The US presidential election looks like a binary choice for the energy sector- an incumbent who has championed the fossil fuels industry or a challenger who has vowed to overhaul the world’s largest economy to meet the threat posed by climate change.
Yet oil traders are increasingly cautious about casting US president Donald Trump as bullish for prices and Democratic opponent Joe Biden as bearish, warning that the potential outcome is far more nuanced than it appears on the surface.
“Oil traders know they need a bit of humility on this,” said Helima Croft, global head of commodity strategy at RBC Capital Markets. “What’s good for the oil industry isn’t always good for the oil price and vice versa.”
The coronavirus crisis and the related crash in oil prices have muddied the picture ahead of the November 3 vote. Crude prices have been on a wild ride in 2020, with the demand-sapping pandemic knocking crude down to near $40 a barrel compared with $60 a barrel last year.
A Biden administration could patch up the Iran nuclear deal, freeing more of the Opec member’s barrels from US sanctions — with that extra supply weighing on an already saturated market. Mr Biden’s support for remaining in the Paris climate agreement and kick-starting a move away from fossil fuels could also eventually chip away at US oil consumption.
“Trump is status quo and people know his policies, but Biden will be very different, with a green energy push and likely a big commitment to the Paris deal,” said Amrita Sen at Energy Aspects.“But it’s Iran where the market is going to focus, so a Biden win is bearish for oil prices immediately.”
But further out, the calculations change. Rapidan Energy’s Bob McNally, a former adviser to US president George W Bush, said that while he would expect oil prices to fall in 2021 under a Biden presidency, he saw the Democratic candidate’s decisions boosting crude in the longer term.
Mr McNally said the market would “quickly” price in the return of Iranian oil. “But in the longer term, I believe a Biden presidency would be very bullish for the oil price as the industry will be starved of investment.”
An accelerated push towards clean energy would make investors less willing to fund oil exploration and development, added Mr McNally. That could lift the cost of capital for producers and choke off supply, he said.There is a growing consensus that oil will hit peak demand in the coming years, but many believe consumption will plateau after that point, rather than falling rapidly.
Output rates at existing oilfields, meanwhile, are already declining by 2-6 per cent a year, according to industry estimates. That means the industry may need to keep investing in new sources of supply even if oil consumption does not reach far above the 2019 record of 100m barrels a day. European energy majors like BP are already saying they will produce less oil in the future.
Policy moves could encourage the fall in production. Though Mr Biden has ruled out a blanket ban on fracking if he wins next week’s vote, he has pledged to put a stop to drilling on federal lands. Such a move could knock US production by 3 per cent a year, Scott Sheffield, chief executive of Texas-based Pioneer Natural Resources, told the FT last week.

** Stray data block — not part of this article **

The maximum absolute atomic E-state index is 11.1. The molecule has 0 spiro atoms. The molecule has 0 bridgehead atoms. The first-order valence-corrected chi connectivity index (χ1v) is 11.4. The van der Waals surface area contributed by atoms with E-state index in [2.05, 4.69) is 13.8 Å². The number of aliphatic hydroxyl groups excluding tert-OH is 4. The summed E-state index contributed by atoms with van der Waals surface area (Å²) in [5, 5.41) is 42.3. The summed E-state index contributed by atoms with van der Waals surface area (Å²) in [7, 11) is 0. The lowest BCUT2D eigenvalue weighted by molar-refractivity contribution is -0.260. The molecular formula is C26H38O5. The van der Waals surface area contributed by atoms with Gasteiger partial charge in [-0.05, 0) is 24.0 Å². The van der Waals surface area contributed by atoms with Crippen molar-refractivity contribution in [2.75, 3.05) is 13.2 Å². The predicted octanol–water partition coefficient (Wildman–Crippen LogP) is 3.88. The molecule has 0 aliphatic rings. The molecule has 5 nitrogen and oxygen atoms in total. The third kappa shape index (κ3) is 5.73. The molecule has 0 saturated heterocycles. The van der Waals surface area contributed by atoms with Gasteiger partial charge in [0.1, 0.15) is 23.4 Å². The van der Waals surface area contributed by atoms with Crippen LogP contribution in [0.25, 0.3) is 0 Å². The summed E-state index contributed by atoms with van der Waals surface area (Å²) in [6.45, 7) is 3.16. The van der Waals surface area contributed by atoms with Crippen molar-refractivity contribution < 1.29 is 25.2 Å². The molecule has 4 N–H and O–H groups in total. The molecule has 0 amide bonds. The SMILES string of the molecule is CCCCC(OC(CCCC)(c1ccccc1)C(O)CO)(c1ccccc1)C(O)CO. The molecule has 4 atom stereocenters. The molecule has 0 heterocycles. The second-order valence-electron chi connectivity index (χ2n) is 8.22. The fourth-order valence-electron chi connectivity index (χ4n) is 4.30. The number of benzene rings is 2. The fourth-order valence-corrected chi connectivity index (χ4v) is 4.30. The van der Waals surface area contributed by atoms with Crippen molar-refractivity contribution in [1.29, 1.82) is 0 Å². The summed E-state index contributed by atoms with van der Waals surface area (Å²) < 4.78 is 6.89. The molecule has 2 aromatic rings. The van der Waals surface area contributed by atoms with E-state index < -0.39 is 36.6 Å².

If President Trump were to win, analysts expect a continuation of the close relationship between the US and Saudi Arabia, the kingpin of the Opec group of oil producers.Riyadh was pleased by the scrapping of the Iran deal, and Washington has used that leverage to take an active interest in the group’s production decisions with Russia.
But that has cut both ways for the market. In 2018, the Trump administration lent on the cartel to keep output high and prices in check when he wanted to hurt Iran’s oil exports. Earlier this year, he called on producers to end a price war and slash production, when US shale drillers were screaming for help at the peak of lockdowns.
Ms Croft at RBC said there would still be a “pragmatism” to a Biden administration’s relationship with Saudi Arabia, even if Washington tried to put more distance between itself and Riyadh.
“I don’t think he’s going to deploy the power of the presidency to protect the shale industry,” Ms Croft said. “But he will do for jobs and economic stability, even if it’s not a fabulous friendship.”
When it comes to the pandemic, Mr Trump’s commitment to reopening the US economy and learning to “live with” the pandemic pose less of a threat to near-term oil demand, analysts say. Mr Biden, by contrast, is viewed as more likely to instigate tougher measures to slow the virus’s spread.
“A ‘second wave’ of strict coronavirus restriction measures could be re-imposed . . . should there be a change of power,” said analysts at Rystad Energy. Others make the case that a more robust response to Covid-19 will lead to a stronger recovery later.
Whoever wins, there is the potential of a relief rally — if the result is clean. Like their counterparts in equity and bond markets, traders’ big fear is a disputed outcome that sparks a sell-off.But ultimately there is a recognition that the oil price, despite public perception, can be beyond a US president’s control.
“It’s worth remembering that Obama was very good for the oil industry, largely by accident,” said Paul Sankey, a veteran oil analyst and head of Sankey Research. “And Trump has been very bad for oil despite his best efforts.”